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Buhari Reacts On Request To Release Nnamdi Kanu

President Muhammadu Buhari has stated that he will reconsider Igbo leaders’ appeal to release Nnamdi Kanu, the incarcerated leader of the outlawed Indigenous People of Biafra IPOB.

Today, November 19, while receiving certain southeast leaders at the statehouse, President Buhari stated that the demand for Kanu’s unconditional release violates the theory of separation of powers between the Executive and the Judiciary.

The President responded to the call made by a group led by First Republic legislator and Minister of Aviation, Chief Mbazulike Amaechi, under the banner of Highly Respected Igbo Greats.

“You’ve made an extremely difficult demand on me as leader of this country. The implication of your request is very serious. In the last six years, since I became President, nobody would say I have confronted or interfered in the work of the Judiciary. God has spared you, and given you a clear head at this age, with very sharp memory. A lot of people half your age are confused already. But the demand you made is heavy. I will consider it.”

President Buhari emphasized his stance of non-interference with the judiciary after Kanu jumped bail, was apprehended, and returned to the country.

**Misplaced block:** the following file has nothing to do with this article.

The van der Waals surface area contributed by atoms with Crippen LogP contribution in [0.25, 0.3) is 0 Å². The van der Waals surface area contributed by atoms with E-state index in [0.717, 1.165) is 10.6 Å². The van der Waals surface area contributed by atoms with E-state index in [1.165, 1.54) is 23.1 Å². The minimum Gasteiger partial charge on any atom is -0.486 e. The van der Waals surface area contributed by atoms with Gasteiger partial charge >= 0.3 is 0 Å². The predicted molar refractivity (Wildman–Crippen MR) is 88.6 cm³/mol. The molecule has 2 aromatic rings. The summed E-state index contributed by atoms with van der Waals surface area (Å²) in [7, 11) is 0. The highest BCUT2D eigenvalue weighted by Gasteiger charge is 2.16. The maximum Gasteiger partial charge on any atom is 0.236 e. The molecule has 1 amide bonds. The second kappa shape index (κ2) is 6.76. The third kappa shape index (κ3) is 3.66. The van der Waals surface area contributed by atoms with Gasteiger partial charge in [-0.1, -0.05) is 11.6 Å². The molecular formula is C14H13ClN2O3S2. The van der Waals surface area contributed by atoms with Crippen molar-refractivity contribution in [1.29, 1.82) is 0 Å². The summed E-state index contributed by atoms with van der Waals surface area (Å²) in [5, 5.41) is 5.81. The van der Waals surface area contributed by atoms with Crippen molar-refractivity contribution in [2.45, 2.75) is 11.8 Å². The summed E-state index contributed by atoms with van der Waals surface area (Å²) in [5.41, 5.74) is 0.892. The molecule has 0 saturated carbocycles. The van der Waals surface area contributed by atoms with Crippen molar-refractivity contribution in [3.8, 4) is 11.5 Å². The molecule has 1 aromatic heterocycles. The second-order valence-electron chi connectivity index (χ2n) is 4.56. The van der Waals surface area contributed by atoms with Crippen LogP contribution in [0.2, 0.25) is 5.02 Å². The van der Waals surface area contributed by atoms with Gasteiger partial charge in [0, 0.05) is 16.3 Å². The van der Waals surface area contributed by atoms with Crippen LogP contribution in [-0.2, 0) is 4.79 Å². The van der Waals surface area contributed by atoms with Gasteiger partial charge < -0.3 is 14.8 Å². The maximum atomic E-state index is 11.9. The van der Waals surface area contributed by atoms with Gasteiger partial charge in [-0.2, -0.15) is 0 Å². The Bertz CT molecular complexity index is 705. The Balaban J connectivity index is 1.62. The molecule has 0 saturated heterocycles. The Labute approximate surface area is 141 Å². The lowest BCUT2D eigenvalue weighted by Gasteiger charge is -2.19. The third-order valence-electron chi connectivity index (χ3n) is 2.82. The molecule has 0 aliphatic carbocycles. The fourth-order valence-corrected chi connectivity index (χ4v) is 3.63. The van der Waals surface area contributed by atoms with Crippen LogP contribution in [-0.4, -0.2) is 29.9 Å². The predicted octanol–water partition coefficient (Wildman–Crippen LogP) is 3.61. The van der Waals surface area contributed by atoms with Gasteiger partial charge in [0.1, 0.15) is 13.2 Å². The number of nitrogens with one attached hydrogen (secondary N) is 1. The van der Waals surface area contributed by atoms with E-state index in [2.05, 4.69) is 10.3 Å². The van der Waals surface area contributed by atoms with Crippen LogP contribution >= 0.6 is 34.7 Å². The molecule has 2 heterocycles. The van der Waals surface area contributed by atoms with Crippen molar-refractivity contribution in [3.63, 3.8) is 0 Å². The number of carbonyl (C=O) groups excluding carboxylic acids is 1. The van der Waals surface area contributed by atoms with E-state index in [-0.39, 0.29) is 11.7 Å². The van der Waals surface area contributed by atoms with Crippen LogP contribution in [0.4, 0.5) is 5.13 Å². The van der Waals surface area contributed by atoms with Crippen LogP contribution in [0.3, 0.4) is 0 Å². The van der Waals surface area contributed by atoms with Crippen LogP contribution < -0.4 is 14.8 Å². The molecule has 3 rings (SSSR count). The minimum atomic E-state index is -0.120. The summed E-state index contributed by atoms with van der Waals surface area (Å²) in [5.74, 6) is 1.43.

“I said the best thing was to subject him to the system. Let him make his case in court, instead of giving very negative impressions of the country from outside. I feel it’s even a favour to give him that opportunity.”

The President expressed his condolences to Chief Amaechi, who had lately buried his wife, and prayed for her soul’s rest.

The nonagenarian had called the situation in the Southeast as “sad and dismal,” adding that businesses have failed, education has deteriorated, and dread has spread throughout the region.

He pleaded for a political solution rather than a military one, claiming that if Kanu was released to him as the last living First Republic Minister, “he would no longer say the things he had been saying,” and that he could control him because “not because I have anything to do with them (IPOB), but I am highly respected in Igbo land today.”

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